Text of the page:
By Bob McKillop
Bob McKillop is a CCL volunteer living in Portland, Maine.
Any business planning to operate over the next twenty-five to seventy-five years will be dealing with the impacts of climate change on their market demographics, labor supply, material sourcing, and their capital projects and physical plant.
The most successful and innovative businesses see problems as opportunities. Addressing the impacts of climate change is an opportunity for businesses. A chance to invent new products, new processes, and new services that will differentiate them from their competitors and help them succeed.
Consider, workplace safety
A century ago, workplace injuries were common. In fact, injured workers had no recourse for recouping lost wages and medical costs that resulted from injuries. And the burden of supporting these workers fell to society.
So, workers compensation insurance integrated the costs of workplace injuries into the cost of the goods and services that were related to the injuries. Consequently, businesses were able to innovate, improve safety, reduce their workers compensation premiums, and become more competitive.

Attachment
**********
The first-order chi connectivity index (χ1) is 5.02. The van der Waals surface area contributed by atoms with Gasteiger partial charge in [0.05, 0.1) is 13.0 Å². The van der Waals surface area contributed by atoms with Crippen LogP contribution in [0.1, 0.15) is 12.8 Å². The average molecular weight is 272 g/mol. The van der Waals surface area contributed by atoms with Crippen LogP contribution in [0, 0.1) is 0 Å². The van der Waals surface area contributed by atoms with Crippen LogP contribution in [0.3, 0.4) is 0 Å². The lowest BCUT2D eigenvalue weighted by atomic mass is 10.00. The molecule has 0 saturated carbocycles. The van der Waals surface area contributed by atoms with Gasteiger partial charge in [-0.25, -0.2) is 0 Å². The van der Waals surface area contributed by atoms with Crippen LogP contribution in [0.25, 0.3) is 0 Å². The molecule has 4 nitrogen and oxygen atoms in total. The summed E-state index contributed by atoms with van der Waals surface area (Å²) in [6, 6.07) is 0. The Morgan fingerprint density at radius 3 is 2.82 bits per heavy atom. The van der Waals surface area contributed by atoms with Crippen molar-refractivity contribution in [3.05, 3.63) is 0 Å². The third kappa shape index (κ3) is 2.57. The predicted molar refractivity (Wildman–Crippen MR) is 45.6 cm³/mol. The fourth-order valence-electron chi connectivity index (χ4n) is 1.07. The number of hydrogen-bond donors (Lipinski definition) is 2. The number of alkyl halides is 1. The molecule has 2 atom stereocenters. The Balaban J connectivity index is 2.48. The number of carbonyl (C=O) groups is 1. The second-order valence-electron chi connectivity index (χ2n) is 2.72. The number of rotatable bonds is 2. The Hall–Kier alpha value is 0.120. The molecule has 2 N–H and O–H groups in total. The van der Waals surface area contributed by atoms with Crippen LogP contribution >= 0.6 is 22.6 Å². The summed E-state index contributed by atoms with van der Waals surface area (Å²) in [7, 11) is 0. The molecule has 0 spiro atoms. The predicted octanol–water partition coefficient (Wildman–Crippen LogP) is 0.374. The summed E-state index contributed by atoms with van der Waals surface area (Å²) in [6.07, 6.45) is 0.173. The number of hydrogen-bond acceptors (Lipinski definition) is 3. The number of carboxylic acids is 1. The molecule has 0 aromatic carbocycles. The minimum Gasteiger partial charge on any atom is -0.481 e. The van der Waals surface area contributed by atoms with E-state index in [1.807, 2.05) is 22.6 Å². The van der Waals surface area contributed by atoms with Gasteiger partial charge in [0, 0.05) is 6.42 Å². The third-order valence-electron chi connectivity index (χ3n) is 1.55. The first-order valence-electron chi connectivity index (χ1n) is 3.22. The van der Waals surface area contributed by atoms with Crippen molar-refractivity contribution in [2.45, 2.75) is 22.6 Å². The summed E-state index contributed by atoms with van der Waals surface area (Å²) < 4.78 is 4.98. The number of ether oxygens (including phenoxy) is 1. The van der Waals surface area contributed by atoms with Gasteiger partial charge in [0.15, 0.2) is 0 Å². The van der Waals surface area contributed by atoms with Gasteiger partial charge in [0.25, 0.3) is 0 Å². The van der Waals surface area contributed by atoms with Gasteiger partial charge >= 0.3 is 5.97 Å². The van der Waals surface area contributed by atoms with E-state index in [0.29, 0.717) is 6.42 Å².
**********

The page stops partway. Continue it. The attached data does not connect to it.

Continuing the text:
Carbon fee will lead to innovation
The Energy Innovation and Carbon Dividend Act provides the same type of opportunity for business to profitably help mitigate the societal costs of climate change caused by greenhouse gases.
A gradually increasing fee on carbon (starting at $15/ton and increasing $10-$15 each year) will allow businesses to integrate the cost of carbon-based energy into the total cost of their products. They will absorb the costs. Perhaps, pass them on to the consumer. Or they could find innovative ways to reduce their use of carbon in their processes.
The businesses that innovate to reduce those carbon costs will become more competitive. Further, this economic activity will drive down the use of greenhouse gases and help reduce the impact of climate change. The costs are predictable over time and consistent across state lines. This will allow business to plan effectively for their future operations and budgets.
Most of the carbon fee would be redistributed back into the economy in the form of dividend checks to every US citizen.
This bill does not increase government nor taxes and is projected to create 2.1 million jobs in its first decade.
Also, it would lead the U.S. to exceed our Paris Protocol goals within eight years. More so, every subsequent year would achieve greater emissions reductions.